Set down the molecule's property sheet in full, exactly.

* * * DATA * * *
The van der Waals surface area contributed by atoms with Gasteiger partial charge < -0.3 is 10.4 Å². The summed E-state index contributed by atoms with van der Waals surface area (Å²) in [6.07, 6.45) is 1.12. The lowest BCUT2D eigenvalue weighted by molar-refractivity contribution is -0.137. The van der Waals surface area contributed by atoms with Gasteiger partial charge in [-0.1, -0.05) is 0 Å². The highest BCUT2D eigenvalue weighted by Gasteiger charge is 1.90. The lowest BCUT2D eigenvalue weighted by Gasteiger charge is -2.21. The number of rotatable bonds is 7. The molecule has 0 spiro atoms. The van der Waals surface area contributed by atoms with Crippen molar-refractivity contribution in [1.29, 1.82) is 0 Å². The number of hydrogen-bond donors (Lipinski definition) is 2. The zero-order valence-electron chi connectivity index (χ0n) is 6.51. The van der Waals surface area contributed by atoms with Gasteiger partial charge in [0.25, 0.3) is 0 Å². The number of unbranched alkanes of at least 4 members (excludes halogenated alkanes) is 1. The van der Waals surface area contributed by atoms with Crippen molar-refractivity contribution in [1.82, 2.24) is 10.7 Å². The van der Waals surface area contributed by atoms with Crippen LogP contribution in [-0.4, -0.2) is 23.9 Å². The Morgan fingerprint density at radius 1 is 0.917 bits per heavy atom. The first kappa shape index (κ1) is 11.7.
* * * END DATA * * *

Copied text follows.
The van der Waals surface area contributed by atoms with Gasteiger partial charge < -0.3 is 10.4 Å². The summed E-state index contributed by atoms with van der Waals surface area (Å²) in [6.07, 6.45) is 1.12. The lowest BCUT2D eigenvalue weighted by molar-refractivity contribution is -0.137. The van der Waals surface area contributed by atoms with Gasteiger partial charge in [-0.1, -0.05) is 0 Å². The highest BCUT2D eigenvalue weighted by Gasteiger charge is 1.90. The lowest BCUT2D eigenvalue weighted by Gasteiger charge is -2.21. The number of rotatable bonds is 7. The molecule has 0 spiro atoms. The van der Waals surface area contributed by atoms with Crippen molar-refractivity contribution in [1.29, 1.82) is 0 Å². The number of hydrogen-bond donors (Lipinski definition) is 2. The zero-order valence-electron chi connectivity index (χ0n) is 6.51. The van der Waals surface area contributed by atoms with Gasteiger partial charge in [0.25, 0.3) is 0 Å². The number of unbranched alkanes of at least 4 members (excludes halogenated alkanes) is 1. The van der Waals surface area contributed by atoms with Crippen molar-refractivity contribution in [1.82, 2.24) is 10.7 Å². The van der Waals surface area contributed by atoms with Crippen LogP contribution in [-0.4, -0.2) is 23.9 Å². The Morgan fingerprint density at radius 1 is 0.917 bits per heavy atom. The first kappa shape index (κ1) is 11.7.